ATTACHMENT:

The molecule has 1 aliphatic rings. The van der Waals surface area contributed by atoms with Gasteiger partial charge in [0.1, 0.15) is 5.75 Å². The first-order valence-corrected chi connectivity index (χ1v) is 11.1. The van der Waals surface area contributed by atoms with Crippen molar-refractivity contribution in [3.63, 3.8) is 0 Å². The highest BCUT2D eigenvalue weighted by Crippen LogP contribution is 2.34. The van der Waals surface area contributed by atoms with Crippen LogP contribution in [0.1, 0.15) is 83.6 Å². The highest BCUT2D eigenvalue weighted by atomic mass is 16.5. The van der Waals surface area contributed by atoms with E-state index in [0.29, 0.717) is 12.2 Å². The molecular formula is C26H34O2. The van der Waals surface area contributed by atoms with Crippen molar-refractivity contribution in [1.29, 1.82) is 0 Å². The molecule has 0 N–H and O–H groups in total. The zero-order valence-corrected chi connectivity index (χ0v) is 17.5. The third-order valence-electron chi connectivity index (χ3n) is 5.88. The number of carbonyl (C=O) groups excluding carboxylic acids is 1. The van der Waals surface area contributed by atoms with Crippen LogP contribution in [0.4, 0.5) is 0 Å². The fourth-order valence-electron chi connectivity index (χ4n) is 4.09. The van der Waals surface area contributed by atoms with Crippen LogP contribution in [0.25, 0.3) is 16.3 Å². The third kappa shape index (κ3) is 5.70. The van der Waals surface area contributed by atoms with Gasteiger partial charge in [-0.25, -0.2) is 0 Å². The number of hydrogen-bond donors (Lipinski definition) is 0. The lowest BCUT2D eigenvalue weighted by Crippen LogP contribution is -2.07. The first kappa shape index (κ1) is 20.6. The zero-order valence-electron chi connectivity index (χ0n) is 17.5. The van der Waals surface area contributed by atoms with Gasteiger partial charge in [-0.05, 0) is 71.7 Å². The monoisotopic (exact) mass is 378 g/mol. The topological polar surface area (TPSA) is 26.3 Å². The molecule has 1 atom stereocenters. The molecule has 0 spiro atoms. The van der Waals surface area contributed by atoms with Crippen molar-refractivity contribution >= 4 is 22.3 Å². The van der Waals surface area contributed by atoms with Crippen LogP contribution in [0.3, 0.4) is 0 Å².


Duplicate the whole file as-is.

The molecule has 1 aliphatic rings. The van der Waals surface area contributed by atoms with Gasteiger partial charge in [0.1, 0.15) is 5.75 Å². The first-order valence-corrected chi connectivity index (χ1v) is 11.1. The van der Waals surface area contributed by atoms with Crippen molar-refractivity contribution in [3.63, 3.8) is 0 Å². The highest BCUT2D eigenvalue weighted by Crippen LogP contribution is 2.34. The van der Waals surface area contributed by atoms with Crippen LogP contribution in [0.1, 0.15) is 83.6 Å². The highest BCUT2D eigenvalue weighted by atomic mass is 16.5. The van der Waals surface area contributed by atoms with E-state index in [0.29, 0.717) is 12.2 Å². The molecular formula is C26H34O2. The van der Waals surface area contributed by atoms with Crippen molar-refractivity contribution in [1.29, 1.82) is 0 Å². The molecule has 0 N–H and O–H groups in total. The zero-order valence-corrected chi connectivity index (χ0v) is 17.5. The third-order valence-electron chi connectivity index (χ3n) is 5.88. The number of carbonyl (C=O) groups excluding carboxylic acids is 1. The van der Waals surface area contributed by atoms with Crippen LogP contribution in [0.4, 0.5) is 0 Å². The fourth-order valence-electron chi connectivity index (χ4n) is 4.09. The van der Waals surface area contributed by atoms with Crippen LogP contribution in [0.25, 0.3) is 16.3 Å². The third kappa shape index (κ3) is 5.70. The van der Waals surface area contributed by atoms with Gasteiger partial charge in [-0.25, -0.2) is 0 Å². The number of hydrogen-bond donors (Lipinski definition) is 0. The lowest BCUT2D eigenvalue weighted by Crippen LogP contribution is -2.07. The first kappa shape index (κ1) is 20.6. The zero-order valence-electron chi connectivity index (χ0n) is 17.5. The van der Waals surface area contributed by atoms with Gasteiger partial charge in [-0.05, 0) is 71.7 Å². The monoisotopic (exact) mass is 378 g/mol. The topological polar surface area (TPSA) is 26.3 Å². The molecule has 1 atom stereocenters. The molecule has 0 spiro atoms. The van der Waals surface area contributed by atoms with Crippen molar-refractivity contribution >= 4 is 22.3 Å². The van der Waals surface area contributed by atoms with Crippen LogP contribution in [0.3, 0.4) is 0 Å².